The disease which was detected since May 1 this year is caused by a virus spread by mosquitoes, affecting mainly ruminants (cows, goats, sheep) and other wild animals, as well as human beings, the official statement said.
Cattle in the four affected districts including Ngoma, Kirehe, Kayonza and Rwamagana have been quarantined to prevent possible spread of the disease as efforts to control it are underway, veterinary reports said.
Meanwhile, teams of veterinary doctors have been deployed in the region to follow up in each of the affected districts where by some 1638 cows have so far received appropriate treatment.
The disease primarily infects livestock, but humans can catch the virus that causes it from mosquito bites or exposure to blood, raw milk or other fluids from infected animals.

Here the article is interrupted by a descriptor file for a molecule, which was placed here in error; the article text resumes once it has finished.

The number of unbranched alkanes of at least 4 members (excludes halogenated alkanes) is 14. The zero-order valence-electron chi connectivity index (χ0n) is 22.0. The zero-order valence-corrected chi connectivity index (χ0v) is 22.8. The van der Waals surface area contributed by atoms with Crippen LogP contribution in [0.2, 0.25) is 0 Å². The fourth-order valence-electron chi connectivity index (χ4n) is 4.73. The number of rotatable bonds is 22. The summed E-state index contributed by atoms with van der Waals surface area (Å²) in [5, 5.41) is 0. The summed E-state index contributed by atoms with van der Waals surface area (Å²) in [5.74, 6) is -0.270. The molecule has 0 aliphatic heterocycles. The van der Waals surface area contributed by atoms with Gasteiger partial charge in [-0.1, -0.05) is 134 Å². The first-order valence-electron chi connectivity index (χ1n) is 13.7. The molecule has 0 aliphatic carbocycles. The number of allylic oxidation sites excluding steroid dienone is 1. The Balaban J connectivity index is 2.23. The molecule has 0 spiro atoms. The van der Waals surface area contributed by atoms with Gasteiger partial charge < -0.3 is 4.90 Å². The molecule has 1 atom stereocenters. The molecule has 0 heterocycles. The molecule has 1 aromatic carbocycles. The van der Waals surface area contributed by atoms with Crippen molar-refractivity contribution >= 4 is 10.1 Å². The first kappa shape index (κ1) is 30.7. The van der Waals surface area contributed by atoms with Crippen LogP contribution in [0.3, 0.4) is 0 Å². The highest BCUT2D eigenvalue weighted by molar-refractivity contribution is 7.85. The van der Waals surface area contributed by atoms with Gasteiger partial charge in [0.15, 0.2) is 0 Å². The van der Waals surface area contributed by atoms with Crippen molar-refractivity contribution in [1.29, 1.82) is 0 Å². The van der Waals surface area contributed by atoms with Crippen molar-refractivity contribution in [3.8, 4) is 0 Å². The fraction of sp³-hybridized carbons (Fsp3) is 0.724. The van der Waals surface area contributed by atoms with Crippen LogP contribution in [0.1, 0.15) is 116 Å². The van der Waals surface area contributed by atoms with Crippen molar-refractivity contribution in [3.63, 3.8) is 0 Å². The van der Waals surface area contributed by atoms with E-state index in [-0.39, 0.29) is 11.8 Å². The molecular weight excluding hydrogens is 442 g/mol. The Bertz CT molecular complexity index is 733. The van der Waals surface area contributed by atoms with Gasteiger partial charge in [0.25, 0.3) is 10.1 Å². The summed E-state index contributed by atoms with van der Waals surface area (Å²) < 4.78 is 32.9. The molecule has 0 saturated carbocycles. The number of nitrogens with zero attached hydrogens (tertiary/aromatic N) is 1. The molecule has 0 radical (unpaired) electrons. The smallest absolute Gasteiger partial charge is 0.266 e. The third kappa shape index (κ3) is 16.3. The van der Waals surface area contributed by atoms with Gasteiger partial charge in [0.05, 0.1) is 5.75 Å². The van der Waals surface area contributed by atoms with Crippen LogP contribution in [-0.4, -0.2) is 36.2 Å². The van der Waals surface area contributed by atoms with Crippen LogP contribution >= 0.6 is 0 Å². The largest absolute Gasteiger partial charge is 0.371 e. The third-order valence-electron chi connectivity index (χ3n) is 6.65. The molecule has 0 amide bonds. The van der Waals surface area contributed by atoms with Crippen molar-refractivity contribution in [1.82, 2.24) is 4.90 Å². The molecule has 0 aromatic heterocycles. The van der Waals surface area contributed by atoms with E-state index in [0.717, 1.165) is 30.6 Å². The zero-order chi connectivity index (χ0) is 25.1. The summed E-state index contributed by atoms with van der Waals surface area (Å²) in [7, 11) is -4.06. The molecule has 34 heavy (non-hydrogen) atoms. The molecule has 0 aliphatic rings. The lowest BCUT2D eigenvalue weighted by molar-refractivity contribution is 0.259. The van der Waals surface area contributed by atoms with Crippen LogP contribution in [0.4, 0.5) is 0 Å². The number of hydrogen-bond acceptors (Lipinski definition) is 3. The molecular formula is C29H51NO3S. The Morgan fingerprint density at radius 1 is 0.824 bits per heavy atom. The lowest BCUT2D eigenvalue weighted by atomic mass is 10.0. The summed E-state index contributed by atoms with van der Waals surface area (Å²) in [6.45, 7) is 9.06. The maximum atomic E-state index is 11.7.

Official reports indicate that no human cases has been reported so far in Rwanda, yet the number of affected livestock is thought to be much higher.
According to the Director General of Rwanda Agriculture Board (RAB), Dr Patrick Karangwa, the cause of the outbreak is unusually heavy rains, which have created ponds and lakes where mosquitoes can breed, in this region which is normally dry, reports said.
Rift Valley Fever is a viral zoonosis that can also infect humans.
"Most human infections result from contact with the blood or organs of infected animals”, Dr Karangwa said.